“The Walking Dead” actor Norman Reedus will be starring on a TV series for AMC, but this one won’t be a fictional show.
Reedus’s new program will be titled “Ride With Norman Reedus” and will center on motorcycles and those who love them. The installments will explore various cities.
The actor previously starred in such films as “The Boondock Saints” and “Vacation.” “Walking,” which is a huge hit for AMC and often sets viewership records, is currently airing its sixth season.
AMC has become a home for quality and popular television. Its shows “Breaking Bad” and “Mad Men,” both of which recently ended, are often called some of the best TV programs ever made. “Walking” doesn’t have the same critical acclaim but is one of the most popular TV shows airing right now.
In addition, Reedus himself is a popular figure among “Walking” fans. He currently has more than two million followers on Twitter.
Can the show succeed? While “Walking” is a pop culture juggernaut, being associated with the show doesn’t equal automatic success. The network premiered a spin-off, titled “Fear the Walking Dead,” earlier this year. However, the show has met with a mixed critical reception. Ratings were big for the series premiere, but its numbers toward the end of the season were far below those for an episode of "Walking." However, there are few shows on cable TV that are harder to live up to in terms of ratings.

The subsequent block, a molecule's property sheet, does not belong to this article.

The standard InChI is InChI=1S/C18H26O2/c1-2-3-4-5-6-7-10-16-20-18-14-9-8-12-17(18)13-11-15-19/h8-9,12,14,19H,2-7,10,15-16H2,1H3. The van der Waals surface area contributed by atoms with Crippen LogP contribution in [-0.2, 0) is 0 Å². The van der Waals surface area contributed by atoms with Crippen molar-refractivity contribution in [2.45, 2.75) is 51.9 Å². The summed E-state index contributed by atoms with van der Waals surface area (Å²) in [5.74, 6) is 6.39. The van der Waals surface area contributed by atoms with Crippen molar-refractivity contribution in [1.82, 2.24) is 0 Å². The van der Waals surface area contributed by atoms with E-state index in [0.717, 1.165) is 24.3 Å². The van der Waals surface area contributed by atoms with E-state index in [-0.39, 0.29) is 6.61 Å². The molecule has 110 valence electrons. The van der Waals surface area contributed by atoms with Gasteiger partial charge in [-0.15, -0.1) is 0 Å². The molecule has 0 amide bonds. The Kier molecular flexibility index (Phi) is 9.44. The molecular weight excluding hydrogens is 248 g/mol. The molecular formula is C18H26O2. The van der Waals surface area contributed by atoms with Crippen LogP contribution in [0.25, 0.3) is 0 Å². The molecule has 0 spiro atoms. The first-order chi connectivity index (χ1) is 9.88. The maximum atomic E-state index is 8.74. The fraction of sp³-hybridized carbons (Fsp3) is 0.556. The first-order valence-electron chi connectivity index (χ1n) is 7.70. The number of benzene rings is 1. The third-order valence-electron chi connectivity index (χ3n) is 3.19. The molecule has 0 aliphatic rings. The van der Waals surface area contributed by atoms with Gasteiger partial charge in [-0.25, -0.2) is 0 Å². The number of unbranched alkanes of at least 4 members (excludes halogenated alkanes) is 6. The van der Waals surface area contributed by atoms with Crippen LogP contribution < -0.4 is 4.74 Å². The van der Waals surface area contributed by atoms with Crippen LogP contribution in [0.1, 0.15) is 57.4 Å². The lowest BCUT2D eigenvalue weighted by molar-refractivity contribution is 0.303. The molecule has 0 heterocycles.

Will the format of the show win over viewers? A somewhat similar program, titled “Jay Leno’s Garage,” recently debuted on CNBC. As indicated by the title, on the show, the former NBC “Tonight Show” host looks at the past and present of cars. It had a big debut in the ratings, but the program couldn’t sustain those numbers in its second week.
The fact that Reedus’s show, which is set to premiere in 2016, will be one of the few unscripted programs on the network could be a good or bad thing. AMC has increasingly set itself up as a destination for prestige TV, greenlighting such shows as “Better Call Saul,” which is a spin-off of “Breaking Bad,” and the Revolutionary War drama “Turn.” Reedus’s show could be a refreshing change for some. But since AMC doesn’t have many unscripted TV shows on right now, viewers looking for TV based on real life may have gotten used to heading someplace like TLC or A&E, both of which have multiple popular unscripted programs.